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eNeuro. 2017 Mar 29;4(2). pii: ENEURO.0129-16.2017. doi: 10.1523/ENEURO.0129-16.2017. eCollection 2017 Mar-Apr.

Divergent Modulation of Nociception by Glutamatergic and GABAergic Neuronal Subpopulations in the Periaqueductal Gray.

Author information

1
Washington University Pain Center and Department of Anesthesiology, Washington University School of Medicine, St. Louis, MO 63110; Washington University School of Medicine, St. Louis, MO 63110.
2
Washington University Pain Center and Department of Anesthesiology, Washington University School of Medicine, St. Louis, MO 63110; Medical Scientist Training Program, Washington University School of Medicine, St. Louis, MO 63110; Division of Biomedical and Biological Sciences Graduate Program in Neuroscience, Washington University School of Medicine, St. Louis, MO 63110; Washington University School of Medicine, St. Louis, MO 63110.
3
Washington University Pain Center and Department of Anesthesiology, Washington University School of Medicine, St. Louis, MO 63110; Division of Biomedical and Biological Sciences Graduate Program in Neuroscience, Washington University School of Medicine, St. Louis, MO 63110; Washington University School of Medicine, St. Louis, MO 63110.
4
Washington University Pain Center and Department of Anesthesiology, Washington University School of Medicine , St. Louis, MO 63110.
5
Washington University Pain Center and Department of Anesthesiology, Washington University School of Medicine, St. Louis, MO 63110; Department of Neuroscience, Washington University School of Medicine, St. Louis, MO 63110; Washington University School of Medicine, St. Louis, MO 63110.

Abstract

The ventrolateral periaqueductal gray (vlPAG) constitutes a major descending pain modulatory system and is a crucial site for opioid-induced analgesia. A number of previous studies have demonstrated that glutamate and GABA play critical opposing roles in nociceptive processing in the vlPAG. It has been suggested that glutamatergic neurotransmission exerts antinociceptive effects, whereas GABAergic neurotransmission exert pronociceptive effects on pain transmission, through descending pathways. The inability to exclusively manipulate subpopulations of neurons in the PAG has prevented direct testing of this hypothesis. Here, we demonstrate the different contributions of genetically defined glutamatergic and GABAergic vlPAG neurons in nociceptive processing by employing cell type-specific chemogenetic approaches in mice. Global chemogenetic manipulation of vlPAG neuronal activity suggests that vlPAG neural circuits exert tonic suppression of nociception, consistent with previous pharmacological and electrophysiological studies. However, selective modulation of GABAergic or glutamatergic neurons demonstrates an inverse regulation of nociceptive behaviors by these cell populations. Selective chemogenetic activation of glutamatergic neurons, or inhibition of GABAergic neurons, in vlPAG suppresses nociception. In contrast, inhibition of glutamatergic neurons, or activation of GABAergic neurons, in vlPAG facilitates nociception. Our findings provide direct experimental support for a model in which excitatory and inhibitory neurons in the PAG bidirectionally modulate nociception.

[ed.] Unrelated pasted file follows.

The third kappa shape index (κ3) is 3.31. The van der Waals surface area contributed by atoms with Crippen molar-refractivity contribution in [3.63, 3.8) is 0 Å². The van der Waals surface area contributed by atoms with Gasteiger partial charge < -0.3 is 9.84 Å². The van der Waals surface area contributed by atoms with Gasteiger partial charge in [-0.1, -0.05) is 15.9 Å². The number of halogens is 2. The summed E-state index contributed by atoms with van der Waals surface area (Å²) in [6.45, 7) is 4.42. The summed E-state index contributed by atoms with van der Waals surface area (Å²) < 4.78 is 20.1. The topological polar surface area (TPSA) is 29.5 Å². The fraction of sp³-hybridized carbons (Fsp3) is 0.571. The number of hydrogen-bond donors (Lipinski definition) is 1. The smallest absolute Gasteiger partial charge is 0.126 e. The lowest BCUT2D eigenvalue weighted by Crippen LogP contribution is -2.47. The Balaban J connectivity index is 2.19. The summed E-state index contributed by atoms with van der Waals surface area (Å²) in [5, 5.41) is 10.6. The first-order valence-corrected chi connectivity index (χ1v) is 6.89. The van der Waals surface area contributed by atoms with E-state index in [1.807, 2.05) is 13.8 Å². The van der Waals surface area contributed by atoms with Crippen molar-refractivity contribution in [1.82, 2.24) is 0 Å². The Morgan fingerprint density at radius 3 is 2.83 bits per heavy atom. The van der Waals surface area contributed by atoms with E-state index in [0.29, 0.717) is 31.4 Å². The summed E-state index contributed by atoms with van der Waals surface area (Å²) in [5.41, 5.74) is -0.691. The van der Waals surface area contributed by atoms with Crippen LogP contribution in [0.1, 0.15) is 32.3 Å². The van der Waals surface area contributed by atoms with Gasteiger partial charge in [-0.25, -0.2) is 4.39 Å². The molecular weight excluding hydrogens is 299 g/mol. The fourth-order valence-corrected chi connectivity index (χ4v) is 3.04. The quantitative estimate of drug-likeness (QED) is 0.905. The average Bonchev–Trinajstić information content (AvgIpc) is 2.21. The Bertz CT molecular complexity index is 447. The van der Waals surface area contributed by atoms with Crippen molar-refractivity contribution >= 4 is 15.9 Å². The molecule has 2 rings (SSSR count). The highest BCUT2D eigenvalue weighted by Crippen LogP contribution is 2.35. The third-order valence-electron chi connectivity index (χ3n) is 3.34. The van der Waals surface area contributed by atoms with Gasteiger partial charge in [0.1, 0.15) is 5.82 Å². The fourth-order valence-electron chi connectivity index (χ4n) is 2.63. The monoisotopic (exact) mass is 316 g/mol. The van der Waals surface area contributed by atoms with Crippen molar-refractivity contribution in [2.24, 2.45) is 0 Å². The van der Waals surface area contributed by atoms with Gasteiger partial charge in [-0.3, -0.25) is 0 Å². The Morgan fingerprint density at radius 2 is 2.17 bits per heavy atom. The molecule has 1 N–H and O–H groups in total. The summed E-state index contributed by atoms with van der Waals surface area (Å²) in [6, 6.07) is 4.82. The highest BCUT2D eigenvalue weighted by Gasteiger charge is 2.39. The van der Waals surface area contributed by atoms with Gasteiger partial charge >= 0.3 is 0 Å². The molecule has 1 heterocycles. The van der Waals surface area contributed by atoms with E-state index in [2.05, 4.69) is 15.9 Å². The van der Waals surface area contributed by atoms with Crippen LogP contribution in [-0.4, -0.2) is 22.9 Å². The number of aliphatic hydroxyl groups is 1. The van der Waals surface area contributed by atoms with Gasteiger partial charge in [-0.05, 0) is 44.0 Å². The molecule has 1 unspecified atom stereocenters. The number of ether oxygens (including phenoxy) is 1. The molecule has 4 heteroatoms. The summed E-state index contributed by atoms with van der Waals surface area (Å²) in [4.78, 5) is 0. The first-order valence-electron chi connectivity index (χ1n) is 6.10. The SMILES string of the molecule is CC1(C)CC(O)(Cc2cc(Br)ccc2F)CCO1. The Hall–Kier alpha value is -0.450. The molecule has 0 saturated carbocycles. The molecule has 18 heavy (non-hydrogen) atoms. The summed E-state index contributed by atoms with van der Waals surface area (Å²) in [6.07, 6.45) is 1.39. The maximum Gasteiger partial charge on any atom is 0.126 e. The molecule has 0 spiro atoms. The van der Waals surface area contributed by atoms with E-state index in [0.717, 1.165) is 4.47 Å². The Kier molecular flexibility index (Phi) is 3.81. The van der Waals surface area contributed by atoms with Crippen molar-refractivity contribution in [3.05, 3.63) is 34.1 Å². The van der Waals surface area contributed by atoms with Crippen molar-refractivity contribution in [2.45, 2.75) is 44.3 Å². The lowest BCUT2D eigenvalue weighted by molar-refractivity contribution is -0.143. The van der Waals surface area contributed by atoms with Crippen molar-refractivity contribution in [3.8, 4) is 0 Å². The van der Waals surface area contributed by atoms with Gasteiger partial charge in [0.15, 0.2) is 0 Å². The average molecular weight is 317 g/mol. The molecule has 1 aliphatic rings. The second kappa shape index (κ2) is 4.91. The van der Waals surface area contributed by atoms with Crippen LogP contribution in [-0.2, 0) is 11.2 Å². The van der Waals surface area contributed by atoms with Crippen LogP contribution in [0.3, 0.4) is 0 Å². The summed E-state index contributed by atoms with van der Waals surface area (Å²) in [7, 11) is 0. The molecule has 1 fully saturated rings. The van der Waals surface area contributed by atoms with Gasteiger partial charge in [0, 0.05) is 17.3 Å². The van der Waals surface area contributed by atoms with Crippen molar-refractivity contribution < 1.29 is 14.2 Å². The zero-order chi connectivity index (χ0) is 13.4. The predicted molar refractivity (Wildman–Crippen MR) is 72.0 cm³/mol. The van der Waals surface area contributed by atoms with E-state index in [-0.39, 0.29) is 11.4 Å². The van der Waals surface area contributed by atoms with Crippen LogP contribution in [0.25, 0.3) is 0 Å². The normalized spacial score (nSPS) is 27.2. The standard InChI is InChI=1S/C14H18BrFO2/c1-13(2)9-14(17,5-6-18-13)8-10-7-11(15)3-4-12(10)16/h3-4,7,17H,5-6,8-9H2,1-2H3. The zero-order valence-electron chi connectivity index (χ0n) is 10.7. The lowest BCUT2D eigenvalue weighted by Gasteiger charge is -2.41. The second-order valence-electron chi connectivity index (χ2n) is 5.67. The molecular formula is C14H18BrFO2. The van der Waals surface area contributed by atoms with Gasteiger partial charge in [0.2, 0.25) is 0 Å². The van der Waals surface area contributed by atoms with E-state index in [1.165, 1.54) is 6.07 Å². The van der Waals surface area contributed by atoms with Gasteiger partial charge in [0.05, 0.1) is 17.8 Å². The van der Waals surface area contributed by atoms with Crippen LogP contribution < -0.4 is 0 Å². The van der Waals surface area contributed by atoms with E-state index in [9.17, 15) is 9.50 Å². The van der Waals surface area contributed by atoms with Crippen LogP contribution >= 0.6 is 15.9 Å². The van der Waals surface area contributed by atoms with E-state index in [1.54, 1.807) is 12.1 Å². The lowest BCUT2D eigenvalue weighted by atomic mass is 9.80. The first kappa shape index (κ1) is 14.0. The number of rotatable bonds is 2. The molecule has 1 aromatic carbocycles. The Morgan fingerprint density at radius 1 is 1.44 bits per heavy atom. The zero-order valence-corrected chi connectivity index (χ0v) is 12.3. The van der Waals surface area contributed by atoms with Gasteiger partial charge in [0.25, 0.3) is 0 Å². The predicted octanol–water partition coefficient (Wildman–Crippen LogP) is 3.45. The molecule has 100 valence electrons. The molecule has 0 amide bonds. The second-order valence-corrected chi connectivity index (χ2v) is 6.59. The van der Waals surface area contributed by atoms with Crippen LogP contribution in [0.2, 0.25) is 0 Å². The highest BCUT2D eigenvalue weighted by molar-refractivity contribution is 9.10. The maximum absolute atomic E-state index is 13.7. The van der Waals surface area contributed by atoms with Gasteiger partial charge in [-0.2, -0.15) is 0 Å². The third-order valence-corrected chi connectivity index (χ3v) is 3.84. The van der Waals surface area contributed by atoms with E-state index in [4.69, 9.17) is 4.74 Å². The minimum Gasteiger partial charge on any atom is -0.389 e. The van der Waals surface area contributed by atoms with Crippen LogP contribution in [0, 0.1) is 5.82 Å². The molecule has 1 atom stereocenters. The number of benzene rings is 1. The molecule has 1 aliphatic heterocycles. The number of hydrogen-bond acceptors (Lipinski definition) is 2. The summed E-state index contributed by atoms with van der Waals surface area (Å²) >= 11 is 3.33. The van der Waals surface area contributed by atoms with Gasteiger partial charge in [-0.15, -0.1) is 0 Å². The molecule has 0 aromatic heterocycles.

KEYWORDS:

DREADDs; Descending modulation; PAG; RVM; chemogenetics; pain

PMID:
28374016
PMCID:
PMC5370278
DOI:
10.1523/ENEURO.0129-16.2017
[Indexed for MEDLINE]
Free PMC Article

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